The convergence of terrorism and technology may lead to the collapse of air travel, and that will have interesting repurcussions for the global village concept.
Most airlines rely on business passengers for the bulk of their revenues. Business travellers are becoming increasingly unhappy with the difficulties involved in air travel. Given the ability to video conference, the cost of air travel may easily become prohibitive for them. Businessmen without laptops are like fish without water - they get eaten for lunch.
The jihadist goal is to disrupt the economies of their opponents, thereby putting their opposition on the same footing they themselves are on.
In WWI, the Germans attempted to economically disrupt England through U-boat combat, and they very nearly succeeded. True, the Germans often had to target "civilian" ships in order to sink the armaments those unarmed ships carried in their cargo holds, but these attacks on civilians were generally limited. Still, the U-boats sunk enough shipping to put all of England on starvation rations. If Kaiser Wilhelm had built 30 or 40 more subs before the beginning of combat operations, he would have won the war.
In WWII Allied Bomber Command tried to disrupt Germany and Japan from the air. Unfortunately, no one had very precise bombing techniques - analysis demonstrated that bombs fell an average of one mile from their intended industrial targets. But that wasn't a bad thing from the perspective of the airmen. They were killing the factory workers in the suburbs, which they argued would idle the factories nearly as effectively as blowing up the equipment.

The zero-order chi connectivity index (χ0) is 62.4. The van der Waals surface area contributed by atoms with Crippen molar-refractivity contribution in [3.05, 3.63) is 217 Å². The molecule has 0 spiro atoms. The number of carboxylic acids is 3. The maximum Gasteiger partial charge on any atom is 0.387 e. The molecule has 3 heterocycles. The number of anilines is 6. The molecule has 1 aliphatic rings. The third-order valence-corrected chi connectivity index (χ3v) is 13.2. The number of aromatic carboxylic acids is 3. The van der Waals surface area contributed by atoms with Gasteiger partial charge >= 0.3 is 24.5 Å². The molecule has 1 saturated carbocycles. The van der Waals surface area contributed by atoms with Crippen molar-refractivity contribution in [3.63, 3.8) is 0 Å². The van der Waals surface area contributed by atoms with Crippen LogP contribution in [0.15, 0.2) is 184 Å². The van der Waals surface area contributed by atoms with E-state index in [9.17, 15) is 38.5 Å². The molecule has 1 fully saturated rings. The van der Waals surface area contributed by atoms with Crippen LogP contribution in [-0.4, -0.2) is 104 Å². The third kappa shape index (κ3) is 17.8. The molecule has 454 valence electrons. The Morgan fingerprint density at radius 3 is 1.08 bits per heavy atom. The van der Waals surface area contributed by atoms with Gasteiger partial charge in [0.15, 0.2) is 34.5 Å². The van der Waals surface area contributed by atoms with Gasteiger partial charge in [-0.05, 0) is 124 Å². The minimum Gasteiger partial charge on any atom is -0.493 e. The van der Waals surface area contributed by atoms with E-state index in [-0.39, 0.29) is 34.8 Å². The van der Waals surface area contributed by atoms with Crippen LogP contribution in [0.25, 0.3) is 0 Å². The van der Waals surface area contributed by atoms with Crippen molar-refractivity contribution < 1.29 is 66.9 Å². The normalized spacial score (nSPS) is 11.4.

Thus, by 1943, American bombers were deliberately targeting civilian populations, arguing that there is no such thing as a civilian when you are waging economic warfare. We burned out entire cities in Germany and Japan. Indeed, the atomic bomb was not desirable for its radiation effects - they took too long to kill the enemy - it was desirable for the marvelous firestorms it created, which rendered the need for precision obsolete.
In the event, the Allied bombing killed enormous numbers of civilians, but did little to affect production. German factories, for instance, steadily increased production in every year of the war, right up through 1945, despite the steadily increased bombing. But it did set a precedent.
Today, jihadists wishing to shut down the Euro-American economy have very wisely chosen to concentrate on air travel. True, a certain number of civilians are killed, but precedent has already established that civilians may be targeted in war as long as you can make the argument that the targeted civilians are part of the economy you intend to disrupt.
When the Allies bombed Dresden, Germany, they did not intend to create a firestorm in the heart of the city. That was just luck. But once the firestorm happened, the Allies were so pleased with the amount of death and destruction that they set out to deliberately replicate the effect elsewhere - work which eventually led to the atomic bomb.
Jihadists pursuing their quest to destroy America's economy may have lucked into a similar situation. They may have figured out how to destroy America's public image and self-image.
If they successfully drive the airlines out of business, or close to it, international travel will become a thing of the past, especially for the United States. Europeans, Asians and Africans will eventually come to believe that every American is a soldier, because they will never see any Americans except soldiers. Whether we are Sparta or not, we will be perceived to be Sparta - that perception is taking hold even as I type this.
From this perspective, the war is going very well for the jihadists. Like Islam, the American ideals will be associated with extreme levels of surveillance and violence as we attempt to make the world safe for those same ideals.
Islam is trying to re-make us in their image. It will be interesting to see if they succeed.